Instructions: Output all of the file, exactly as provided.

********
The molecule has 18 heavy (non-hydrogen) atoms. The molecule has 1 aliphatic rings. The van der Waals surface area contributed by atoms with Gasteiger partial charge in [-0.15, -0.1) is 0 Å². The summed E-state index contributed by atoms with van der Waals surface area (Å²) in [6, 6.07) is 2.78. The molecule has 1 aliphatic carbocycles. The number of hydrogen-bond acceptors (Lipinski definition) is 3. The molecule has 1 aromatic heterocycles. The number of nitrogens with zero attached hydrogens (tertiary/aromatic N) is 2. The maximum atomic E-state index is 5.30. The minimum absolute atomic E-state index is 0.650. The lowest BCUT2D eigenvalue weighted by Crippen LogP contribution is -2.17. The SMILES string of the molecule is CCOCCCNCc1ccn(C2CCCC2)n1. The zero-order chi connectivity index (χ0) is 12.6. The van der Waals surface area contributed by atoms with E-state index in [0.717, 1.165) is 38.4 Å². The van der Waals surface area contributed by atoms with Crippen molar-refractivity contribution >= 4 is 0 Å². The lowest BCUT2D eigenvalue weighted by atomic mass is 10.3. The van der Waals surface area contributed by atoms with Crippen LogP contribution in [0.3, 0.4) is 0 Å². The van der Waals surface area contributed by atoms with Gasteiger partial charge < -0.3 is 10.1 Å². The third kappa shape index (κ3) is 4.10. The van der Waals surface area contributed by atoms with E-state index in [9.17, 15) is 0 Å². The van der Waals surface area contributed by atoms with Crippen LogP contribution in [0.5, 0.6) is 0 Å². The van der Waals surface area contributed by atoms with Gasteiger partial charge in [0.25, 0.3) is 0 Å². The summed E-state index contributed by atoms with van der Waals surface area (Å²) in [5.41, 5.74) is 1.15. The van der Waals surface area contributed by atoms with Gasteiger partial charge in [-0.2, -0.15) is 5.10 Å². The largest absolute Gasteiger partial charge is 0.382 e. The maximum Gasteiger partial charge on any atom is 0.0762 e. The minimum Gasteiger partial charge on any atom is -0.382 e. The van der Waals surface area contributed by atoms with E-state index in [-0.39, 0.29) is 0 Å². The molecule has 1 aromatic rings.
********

The molecule has 18 heavy (non-hydrogen) atoms. The molecule has 1 aliphatic rings. The van der Waals surface area contributed by atoms with Gasteiger partial charge in [-0.15, -0.1) is 0 Å². The summed E-state index contributed by atoms with van der Waals surface area (Å²) in [6, 6.07) is 2.78. The molecule has 1 aliphatic carbocycles. The number of hydrogen-bond acceptors (Lipinski definition) is 3. The molecule has 1 aromatic heterocycles. The number of nitrogens with zero attached hydrogens (tertiary/aromatic N) is 2. The maximum atomic E-state index is 5.30. The minimum absolute atomic E-state index is 0.650. The lowest BCUT2D eigenvalue weighted by Crippen LogP contribution is -2.17. The SMILES string of the molecule is CCOCCCNCc1ccn(C2CCCC2)n1. The zero-order chi connectivity index (χ0) is 12.6. The van der Waals surface area contributed by atoms with E-state index in [0.717, 1.165) is 38.4 Å². The van der Waals surface area contributed by atoms with Crippen molar-refractivity contribution >= 4 is 0 Å². The lowest BCUT2D eigenvalue weighted by atomic mass is 10.3. The van der Waals surface area contributed by atoms with Crippen LogP contribution in [0.3, 0.4) is 0 Å². The van der Waals surface area contributed by atoms with Gasteiger partial charge < -0.3 is 10.1 Å². The third kappa shape index (κ3) is 4.10. The van der Waals surface area contributed by atoms with E-state index in [9.17, 15) is 0 Å². The van der Waals surface area contributed by atoms with Crippen LogP contribution in [0.5, 0.6) is 0 Å². The van der Waals surface area contributed by atoms with Gasteiger partial charge in [0.25, 0.3) is 0 Å². The summed E-state index contributed by atoms with van der Waals surface area (Å²) in [5.41, 5.74) is 1.15. The van der Waals surface area contributed by atoms with Gasteiger partial charge in [-0.2, -0.15) is 5.10 Å². The largest absolute Gasteiger partial charge is 0.382 e. The maximum Gasteiger partial charge on any atom is 0.0762 e. The minimum Gasteiger partial charge on any atom is -0.382 e. The van der Waals surface area contributed by atoms with E-state index in [-0.39, 0.29) is 0 Å². The molecule has 1 aromatic rings.